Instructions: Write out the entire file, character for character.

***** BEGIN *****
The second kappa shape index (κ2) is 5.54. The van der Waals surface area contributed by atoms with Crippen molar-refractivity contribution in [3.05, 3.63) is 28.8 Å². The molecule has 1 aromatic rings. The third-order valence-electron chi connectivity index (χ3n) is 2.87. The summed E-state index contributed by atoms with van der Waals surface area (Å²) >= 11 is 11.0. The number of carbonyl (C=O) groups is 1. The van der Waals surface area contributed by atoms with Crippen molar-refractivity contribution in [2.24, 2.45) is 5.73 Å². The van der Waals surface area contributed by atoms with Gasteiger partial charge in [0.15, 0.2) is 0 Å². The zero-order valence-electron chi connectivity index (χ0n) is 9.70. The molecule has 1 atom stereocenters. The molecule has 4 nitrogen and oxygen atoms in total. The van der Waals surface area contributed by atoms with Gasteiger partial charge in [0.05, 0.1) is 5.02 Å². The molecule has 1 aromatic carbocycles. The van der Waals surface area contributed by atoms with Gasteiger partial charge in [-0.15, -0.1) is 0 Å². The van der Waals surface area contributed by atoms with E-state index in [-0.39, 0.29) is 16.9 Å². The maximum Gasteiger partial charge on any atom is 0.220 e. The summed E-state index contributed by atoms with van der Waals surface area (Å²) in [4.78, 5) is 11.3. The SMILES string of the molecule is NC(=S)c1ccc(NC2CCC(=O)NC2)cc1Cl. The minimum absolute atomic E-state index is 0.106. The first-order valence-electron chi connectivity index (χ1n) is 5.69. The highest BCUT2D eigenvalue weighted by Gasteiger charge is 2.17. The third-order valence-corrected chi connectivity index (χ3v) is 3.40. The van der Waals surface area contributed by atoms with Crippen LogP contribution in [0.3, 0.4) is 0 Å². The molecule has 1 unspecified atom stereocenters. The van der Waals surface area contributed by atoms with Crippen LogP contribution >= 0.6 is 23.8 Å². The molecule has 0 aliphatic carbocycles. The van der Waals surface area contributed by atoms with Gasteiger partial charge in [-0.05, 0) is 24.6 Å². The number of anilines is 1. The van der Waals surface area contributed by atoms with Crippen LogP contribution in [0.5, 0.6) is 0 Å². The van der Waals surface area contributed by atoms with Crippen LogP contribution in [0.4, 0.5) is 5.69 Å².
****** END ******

The second kappa shape index (κ2) is 5.54. The van der Waals surface area contributed by atoms with Crippen molar-refractivity contribution in [3.05, 3.63) is 28.8 Å². The molecule has 1 aromatic rings. The third-order valence-electron chi connectivity index (χ3n) is 2.87. The summed E-state index contributed by atoms with van der Waals surface area (Å²) >= 11 is 11.0. The number of carbonyl (C=O) groups is 1. The van der Waals surface area contributed by atoms with Crippen molar-refractivity contribution in [2.24, 2.45) is 5.73 Å². The van der Waals surface area contributed by atoms with Gasteiger partial charge in [0.15, 0.2) is 0 Å². The zero-order valence-electron chi connectivity index (χ0n) is 9.70. The molecule has 1 atom stereocenters. The molecule has 4 nitrogen and oxygen atoms in total. The van der Waals surface area contributed by atoms with Gasteiger partial charge in [0.05, 0.1) is 5.02 Å². The molecule has 1 aromatic carbocycles. The van der Waals surface area contributed by atoms with Gasteiger partial charge in [-0.15, -0.1) is 0 Å². The van der Waals surface area contributed by atoms with E-state index in [-0.39, 0.29) is 16.9 Å². The maximum Gasteiger partial charge on any atom is 0.220 e. The summed E-state index contributed by atoms with van der Waals surface area (Å²) in [4.78, 5) is 11.3. The SMILES string of the molecule is NC(=S)c1ccc(NC2CCC(=O)NC2)cc1Cl. The minimum absolute atomic E-state index is 0.106. The first-order valence-electron chi connectivity index (χ1n) is 5.69. The highest BCUT2D eigenvalue weighted by Gasteiger charge is 2.17. The third-order valence-corrected chi connectivity index (χ3v) is 3.40. The van der Waals surface area contributed by atoms with Crippen LogP contribution in [0.3, 0.4) is 0 Å². The molecule has 1 unspecified atom stereocenters. The van der Waals surface area contributed by atoms with Crippen LogP contribution >= 0.6 is 23.8 Å². The molecule has 0 aliphatic carbocycles. The van der Waals surface area contributed by atoms with Gasteiger partial charge in [-0.05, 0) is 24.6 Å². The number of anilines is 1. The van der Waals surface area contributed by atoms with Crippen LogP contribution in [0.5, 0.6) is 0 Å². The van der Waals surface area contributed by atoms with Crippen LogP contribution in [0.4, 0.5) is 5.69 Å².